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Mickelson misses 59, settles for 60 at Phoenix Open

Phil Mickelson in the first round of the 2013 Waste Management Phoenix Open
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Forget taxes. On Thursday at the Waste Management Phoenix Open, Phil Mickelson zeroed in on a more famous number: 59.

So close.

Fittingly at one of the most raucous venues of the year, Mickelson sent the golf world into a tizzy by flirting with golf’s magic number, but his birdie putt on his final hole cruelly lipped out. He settled for an 11-under 60 and the first-round lead.

“I’m ecstatic to shoot 60. I’m excited and so forth,” he said afterward. “But you don’t get chances to shoot 59 very often. To have that putt on-line, I’m kind of mortified that that didn’t go in.”


Phil Mickelson

Photos: Mickelson through the years


Mickelson was coming off pedestrian finishes at both the Humana Challenge and Farmers Insurance Open, but you wouldn’t know it watching his first round at the par-71 TPC Scottsdale.

Starting on the back nine, Mickelson birdied his first four holes, made par on Nos. 14 and 15 (a par 5), and went birdie-birdie-birdie to go out in 7-under 29. (Worth noting: He has won five of the seven times that he has shot 29 or better for nine holes.)

“I was thinking about (59) the whole time,” he said.

Mickelson started his back side – the front at TPC Scottsdale – with a birdie. He also birdied Nos. 3, 4 and 7.

Needing to birdie one of the last two holes to shoot 59 – or go birdie-birdie to become the first player to shoot 58 in a PGA Tour event – Mickelson hit his approach on No. 8 to 18 feet, then left his birdie putt a few rotations short.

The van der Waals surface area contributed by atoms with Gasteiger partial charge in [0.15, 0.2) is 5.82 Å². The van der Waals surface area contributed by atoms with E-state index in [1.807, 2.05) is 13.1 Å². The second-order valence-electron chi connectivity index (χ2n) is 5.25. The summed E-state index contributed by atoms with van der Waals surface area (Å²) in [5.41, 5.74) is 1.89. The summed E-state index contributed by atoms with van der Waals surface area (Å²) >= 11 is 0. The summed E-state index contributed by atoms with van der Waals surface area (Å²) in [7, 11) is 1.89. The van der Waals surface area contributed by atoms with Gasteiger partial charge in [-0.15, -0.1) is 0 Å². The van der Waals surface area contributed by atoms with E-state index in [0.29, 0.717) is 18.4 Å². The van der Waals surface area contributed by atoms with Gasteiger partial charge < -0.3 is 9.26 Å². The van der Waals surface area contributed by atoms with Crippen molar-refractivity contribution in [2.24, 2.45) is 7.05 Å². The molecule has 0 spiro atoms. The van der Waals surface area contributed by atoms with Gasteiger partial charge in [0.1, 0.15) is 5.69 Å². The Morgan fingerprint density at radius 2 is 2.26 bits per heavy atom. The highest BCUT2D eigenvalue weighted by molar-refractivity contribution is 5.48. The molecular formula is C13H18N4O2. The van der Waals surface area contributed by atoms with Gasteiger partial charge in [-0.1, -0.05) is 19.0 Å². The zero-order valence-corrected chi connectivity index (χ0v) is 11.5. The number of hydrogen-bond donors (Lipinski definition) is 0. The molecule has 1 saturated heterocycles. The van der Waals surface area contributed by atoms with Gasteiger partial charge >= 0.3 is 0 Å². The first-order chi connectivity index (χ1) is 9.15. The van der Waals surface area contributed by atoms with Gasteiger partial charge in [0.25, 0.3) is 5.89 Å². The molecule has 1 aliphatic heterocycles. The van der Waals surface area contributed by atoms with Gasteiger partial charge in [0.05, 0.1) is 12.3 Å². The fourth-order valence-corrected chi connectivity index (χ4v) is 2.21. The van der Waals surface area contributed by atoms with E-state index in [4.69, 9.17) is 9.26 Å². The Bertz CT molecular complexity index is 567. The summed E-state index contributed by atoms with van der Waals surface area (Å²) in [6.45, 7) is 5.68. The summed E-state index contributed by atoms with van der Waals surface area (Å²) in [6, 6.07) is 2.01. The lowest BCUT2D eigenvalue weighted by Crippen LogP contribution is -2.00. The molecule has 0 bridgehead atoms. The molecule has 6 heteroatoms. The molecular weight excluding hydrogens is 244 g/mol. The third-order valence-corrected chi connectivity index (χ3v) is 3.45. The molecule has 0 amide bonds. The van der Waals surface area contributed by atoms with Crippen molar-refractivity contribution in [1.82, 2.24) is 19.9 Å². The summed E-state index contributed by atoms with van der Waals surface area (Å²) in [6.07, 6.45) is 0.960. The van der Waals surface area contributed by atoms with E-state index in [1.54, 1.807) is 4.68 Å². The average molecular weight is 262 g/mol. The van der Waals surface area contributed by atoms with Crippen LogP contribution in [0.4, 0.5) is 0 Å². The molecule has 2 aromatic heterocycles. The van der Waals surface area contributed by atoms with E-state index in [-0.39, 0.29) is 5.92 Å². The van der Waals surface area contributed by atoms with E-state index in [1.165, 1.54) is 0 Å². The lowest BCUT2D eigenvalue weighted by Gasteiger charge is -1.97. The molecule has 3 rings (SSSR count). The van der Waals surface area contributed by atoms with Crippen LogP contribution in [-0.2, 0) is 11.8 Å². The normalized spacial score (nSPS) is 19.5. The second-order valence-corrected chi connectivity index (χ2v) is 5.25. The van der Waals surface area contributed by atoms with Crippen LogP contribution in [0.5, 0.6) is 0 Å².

“I thought there was no way to leave it short,” he said, “and I guess there was a way to leave it short.” 

At the 470-yard ninth – the second-toughest hole on the course – Mickelson split the fairway, then from 141 yards came up about 25 feet short of the flag.

His birdie putt looked like it would slide in on the right side, and Mickelson chased after the putt, his putter raised, believing he had made it. And the ball horseshoed out.

Mickelson grabbed the back of his head with his left hand. His caddie, Jim Mackay, collapsed on the green. His fellow playing competitors, Jason Dufner and Rickie Fowler, looked away in disbelief.

Thisclose to becoming the sixth player to shoot 59 on the PGA Tour.

“That one is tough to take,” Mickelson said. “You just don’t get those chances very often.”

This wasn’t even his first 59 watch at TPC Scottsdale. His low PGA Tour round, an 11-under 60, came here in the Arizona desert in 2005. He shot 59 in the 2004 Grand Slam of Golf.

Mickelson’s season had gotten off to a turbulent start. He tied for 37th at PGA West, but made headlines for complaining about the tax rate in California. After apologizing for those remarks at his hometown tournament, he never shot better than 70 at Torrey Pines and tied for 51st.

Earlier this week, he put the new Callaway Razr Fit Xtreme driver in his bag and noticed an immediate difference.

“Today I drove it phenomenal and feel really good about it,” he said. “That club made the biggest difference.”